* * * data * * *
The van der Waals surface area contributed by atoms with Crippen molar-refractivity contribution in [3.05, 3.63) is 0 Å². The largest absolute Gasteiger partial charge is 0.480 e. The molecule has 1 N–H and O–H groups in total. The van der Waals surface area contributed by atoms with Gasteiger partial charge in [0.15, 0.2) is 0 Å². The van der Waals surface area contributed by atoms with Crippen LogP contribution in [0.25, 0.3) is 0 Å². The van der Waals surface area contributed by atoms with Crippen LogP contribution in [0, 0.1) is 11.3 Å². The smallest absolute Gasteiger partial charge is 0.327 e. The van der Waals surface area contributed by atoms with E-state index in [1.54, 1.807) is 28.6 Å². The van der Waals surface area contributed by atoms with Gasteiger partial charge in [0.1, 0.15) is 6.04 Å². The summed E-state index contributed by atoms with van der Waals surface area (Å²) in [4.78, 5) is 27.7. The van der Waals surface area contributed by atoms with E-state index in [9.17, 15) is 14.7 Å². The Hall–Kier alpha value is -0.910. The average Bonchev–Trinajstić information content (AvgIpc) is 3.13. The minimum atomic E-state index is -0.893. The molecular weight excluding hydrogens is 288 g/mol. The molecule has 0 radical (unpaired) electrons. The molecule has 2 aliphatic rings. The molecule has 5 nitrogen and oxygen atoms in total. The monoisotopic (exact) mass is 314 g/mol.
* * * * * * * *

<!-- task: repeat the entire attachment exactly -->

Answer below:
The van der Waals surface area contributed by atoms with Crippen molar-refractivity contribution in [3.05, 3.63) is 0 Å². The largest absolute Gasteiger partial charge is 0.480 e. The molecule has 1 N–H and O–H groups in total. The van der Waals surface area contributed by atoms with Gasteiger partial charge in [0.15, 0.2) is 0 Å². The van der Waals surface area contributed by atoms with Crippen LogP contribution in [0.25, 0.3) is 0 Å². The van der Waals surface area contributed by atoms with Crippen LogP contribution in [0, 0.1) is 11.3 Å². The smallest absolute Gasteiger partial charge is 0.327 e. The van der Waals surface area contributed by atoms with E-state index in [1.54, 1.807) is 28.6 Å². The van der Waals surface area contributed by atoms with Gasteiger partial charge in [0.1, 0.15) is 6.04 Å². The summed E-state index contributed by atoms with van der Waals surface area (Å²) in [4.78, 5) is 27.7. The van der Waals surface area contributed by atoms with E-state index in [9.17, 15) is 14.7 Å². The Hall–Kier alpha value is -0.910. The average Bonchev–Trinajstić information content (AvgIpc) is 3.13. The minimum atomic E-state index is -0.893. The molecular weight excluding hydrogens is 288 g/mol. The molecule has 0 radical (unpaired) electrons. The molecule has 2 aliphatic rings. The molecule has 5 nitrogen and oxygen atoms in total. The monoisotopic (exact) mass is 314 g/mol.